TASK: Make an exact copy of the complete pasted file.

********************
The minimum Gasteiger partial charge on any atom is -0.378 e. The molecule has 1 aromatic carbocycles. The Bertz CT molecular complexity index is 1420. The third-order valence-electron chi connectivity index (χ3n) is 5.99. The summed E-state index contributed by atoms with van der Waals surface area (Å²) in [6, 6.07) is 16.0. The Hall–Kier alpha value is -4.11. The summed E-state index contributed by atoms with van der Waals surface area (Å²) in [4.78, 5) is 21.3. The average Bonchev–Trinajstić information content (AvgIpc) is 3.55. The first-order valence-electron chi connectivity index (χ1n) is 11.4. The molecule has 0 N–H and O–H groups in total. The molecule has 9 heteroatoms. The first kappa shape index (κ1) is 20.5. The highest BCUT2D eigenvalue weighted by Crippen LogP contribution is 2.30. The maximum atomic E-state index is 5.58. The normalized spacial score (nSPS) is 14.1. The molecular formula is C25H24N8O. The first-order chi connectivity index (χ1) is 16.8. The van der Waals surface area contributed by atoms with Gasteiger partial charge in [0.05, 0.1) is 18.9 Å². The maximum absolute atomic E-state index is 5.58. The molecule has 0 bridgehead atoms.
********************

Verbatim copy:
The minimum Gasteiger partial charge on any atom is -0.378 e. The molecule has 1 aromatic carbocycles. The Bertz CT molecular complexity index is 1420. The third-order valence-electron chi connectivity index (χ3n) is 5.99. The summed E-state index contributed by atoms with van der Waals surface area (Å²) in [6, 6.07) is 16.0. The Hall–Kier alpha value is -4.11. The summed E-state index contributed by atoms with van der Waals surface area (Å²) in [4.78, 5) is 21.3. The average Bonchev–Trinajstić information content (AvgIpc) is 3.55. The first-order valence-electron chi connectivity index (χ1n) is 11.4. The molecule has 0 N–H and O–H groups in total. The molecule has 9 heteroatoms. The first kappa shape index (κ1) is 20.5. The highest BCUT2D eigenvalue weighted by Crippen LogP contribution is 2.30. The maximum atomic E-state index is 5.58. The normalized spacial score (nSPS) is 14.1. The molecular formula is C25H24N8O. The first-order chi connectivity index (χ1) is 16.8. The van der Waals surface area contributed by atoms with Gasteiger partial charge in [0.05, 0.1) is 18.9 Å². The maximum absolute atomic E-state index is 5.58. The molecule has 0 bridgehead atoms.